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**FINAL**

NO. COA98-446

NORTH CAROLINA COURT OF APPEALS

Filed: 21 September 1999

REGINALD L. FRAZIER, Plaintiff v. MAUREEN DEMAREST MURRAY, HENRY C. BABB, JR., JAMES LEE BURNEY, and the DISCIPLINARY HEARING COMMISSION OF THE NORTH CAROLINA STATE BAR, Defendants

1.    Tort Claims Act--only claims against the state--no liability for individual officers-- Disciplinary Hearing Commission--statutory authority to enforce disbarment by criminal contempt

    The Industrial Commission did not err in dismissing plaintiff's claims against the individual defendants under the Tort Claims Act for false imprisonment, intentional infliction of emotional distress, and negligent infliction of emotional distress based on defendants' exercise of the Disciplinary Hearing Commission's statutory authority to enforce an order of disbarment by criminal contempt powers because the Tort Claims Act applies only to claims against the state, and not for the liability of individual officers.

2.    Tort Claims Act--jurisdiction of Industrial Commission--not for intentional acts-- Disciplinary Hearing Commission--statutory authority to enforce disbarment by criminal contempt

    The Industrial Commission did not err in dismissing plaintiff's claims against defendant Disciplinary Hearing Commission under the Tort Claims Act for false imprisonment and intentional infliction of emotional distress based on defendants' exercise of its statutory authority to enforce its order of disbarment by criminal contempt powers because the Tort Claims Act does not give the Industrial Commission jurisdiction to award damages based on intentional acts.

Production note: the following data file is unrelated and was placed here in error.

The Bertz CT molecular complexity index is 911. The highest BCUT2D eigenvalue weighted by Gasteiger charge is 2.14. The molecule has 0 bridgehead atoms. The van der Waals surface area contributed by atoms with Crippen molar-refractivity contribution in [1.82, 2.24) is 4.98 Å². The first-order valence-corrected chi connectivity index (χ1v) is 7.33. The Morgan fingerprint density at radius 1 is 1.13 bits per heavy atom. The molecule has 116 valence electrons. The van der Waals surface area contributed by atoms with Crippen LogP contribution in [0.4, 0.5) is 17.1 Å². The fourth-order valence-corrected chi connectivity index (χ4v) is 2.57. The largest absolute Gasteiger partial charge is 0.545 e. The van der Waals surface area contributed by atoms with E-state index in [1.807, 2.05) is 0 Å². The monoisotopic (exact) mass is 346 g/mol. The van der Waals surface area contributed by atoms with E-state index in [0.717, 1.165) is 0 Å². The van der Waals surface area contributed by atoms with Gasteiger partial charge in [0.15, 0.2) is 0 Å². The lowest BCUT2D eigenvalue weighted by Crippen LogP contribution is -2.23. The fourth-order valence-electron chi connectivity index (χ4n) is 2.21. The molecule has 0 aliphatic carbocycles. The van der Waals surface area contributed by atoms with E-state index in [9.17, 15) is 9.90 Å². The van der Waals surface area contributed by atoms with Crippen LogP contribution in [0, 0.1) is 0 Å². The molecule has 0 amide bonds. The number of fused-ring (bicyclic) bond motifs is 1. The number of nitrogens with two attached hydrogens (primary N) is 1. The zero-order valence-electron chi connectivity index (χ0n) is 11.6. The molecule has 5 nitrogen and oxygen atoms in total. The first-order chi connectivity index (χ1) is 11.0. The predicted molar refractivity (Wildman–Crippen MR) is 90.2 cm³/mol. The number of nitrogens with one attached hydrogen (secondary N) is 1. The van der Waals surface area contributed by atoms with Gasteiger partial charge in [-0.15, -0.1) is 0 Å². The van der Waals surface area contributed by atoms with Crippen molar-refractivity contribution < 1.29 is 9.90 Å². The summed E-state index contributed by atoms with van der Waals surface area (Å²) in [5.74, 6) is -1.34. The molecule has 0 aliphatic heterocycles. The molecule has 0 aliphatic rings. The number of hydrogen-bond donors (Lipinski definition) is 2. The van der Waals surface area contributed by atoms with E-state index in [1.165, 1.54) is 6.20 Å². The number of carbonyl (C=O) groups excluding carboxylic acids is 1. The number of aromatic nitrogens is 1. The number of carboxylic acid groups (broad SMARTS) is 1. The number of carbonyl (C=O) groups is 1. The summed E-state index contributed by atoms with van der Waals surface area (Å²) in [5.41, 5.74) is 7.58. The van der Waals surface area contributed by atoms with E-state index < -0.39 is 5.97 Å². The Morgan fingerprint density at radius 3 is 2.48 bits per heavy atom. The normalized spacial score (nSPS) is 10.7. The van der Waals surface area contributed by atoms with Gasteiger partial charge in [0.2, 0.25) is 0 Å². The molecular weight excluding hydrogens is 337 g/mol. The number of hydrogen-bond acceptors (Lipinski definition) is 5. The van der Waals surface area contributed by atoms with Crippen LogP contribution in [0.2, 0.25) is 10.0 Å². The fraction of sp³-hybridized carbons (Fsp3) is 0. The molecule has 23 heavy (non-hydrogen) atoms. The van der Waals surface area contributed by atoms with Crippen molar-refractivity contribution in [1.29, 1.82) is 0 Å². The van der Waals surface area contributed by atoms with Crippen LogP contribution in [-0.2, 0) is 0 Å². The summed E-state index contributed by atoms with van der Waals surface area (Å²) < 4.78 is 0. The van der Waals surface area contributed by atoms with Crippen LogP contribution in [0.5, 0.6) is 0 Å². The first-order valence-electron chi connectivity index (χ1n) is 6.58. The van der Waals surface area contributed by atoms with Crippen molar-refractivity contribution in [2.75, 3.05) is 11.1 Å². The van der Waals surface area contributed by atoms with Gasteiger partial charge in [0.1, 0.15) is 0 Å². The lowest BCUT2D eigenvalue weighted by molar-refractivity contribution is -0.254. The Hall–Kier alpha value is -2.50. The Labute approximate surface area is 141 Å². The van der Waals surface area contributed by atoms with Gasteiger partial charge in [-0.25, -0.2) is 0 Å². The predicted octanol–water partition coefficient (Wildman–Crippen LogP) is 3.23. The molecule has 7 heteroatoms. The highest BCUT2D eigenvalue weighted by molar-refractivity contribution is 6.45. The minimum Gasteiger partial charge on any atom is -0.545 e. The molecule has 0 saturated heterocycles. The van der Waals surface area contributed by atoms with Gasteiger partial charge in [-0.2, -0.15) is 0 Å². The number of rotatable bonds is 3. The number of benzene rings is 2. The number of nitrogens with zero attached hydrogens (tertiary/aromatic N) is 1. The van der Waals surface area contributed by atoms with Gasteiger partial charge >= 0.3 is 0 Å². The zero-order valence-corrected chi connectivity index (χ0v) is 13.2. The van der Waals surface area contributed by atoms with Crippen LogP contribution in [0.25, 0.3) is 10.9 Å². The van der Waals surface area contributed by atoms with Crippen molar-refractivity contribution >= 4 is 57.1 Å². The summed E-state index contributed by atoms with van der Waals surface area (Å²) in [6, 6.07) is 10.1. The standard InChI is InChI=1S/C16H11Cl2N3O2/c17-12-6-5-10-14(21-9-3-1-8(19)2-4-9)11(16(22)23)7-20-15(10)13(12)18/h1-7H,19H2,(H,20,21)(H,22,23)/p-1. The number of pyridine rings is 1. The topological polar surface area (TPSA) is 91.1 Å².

3.    Tort Claims Act--negligence--public duty doctrine bars--Disciplinary Hearing Commission--statutory authority to enforce disbarment by criminal contempt

    The Industrial Commission did not err in dismissing plaintiff's claims against defendant Disciplinary Hearing Commission under the Tort Claims Act for negligent infliction of emotional distress based on defendants' exercise of its statutory authority to enforce its order of disbarment by criminal contempt powers because negligence claims arising in the performance of duties for the public at large are barred by the public duty doctrine unless the claim falls within the exceptions of a special relationship or a special duty.

    Judge TIMMONS-GOODSON concurring in part and dissenting in part.    Plaintiff appeals from decision and order entered 14 January 1998 by the North Carolina Industrial Commission. Heard in the Court of Appeals 17 February 1999.

    Michaux & Michaux, P.A., by Eric C. Michaux, for plaintiff- appellant.

    Attorney General Michael F. Easley, by Assistant Attorney General D. Sigsbee Miller, for defendant-appellees.

    HUNTER, Judge.

    Plaintiff Reginald L. Frazier appeals from a decision by the North Carolina Industrial Commission dismissing his complaints against Maureen Demarest Murray, Henry C. Babb, Jr., James Lee Burney and the Disciplinary Hearing Commission of the North Carolina State Bar for false imprisonment, intentional infliction of emotional distress and negligent infliction of emotional distress.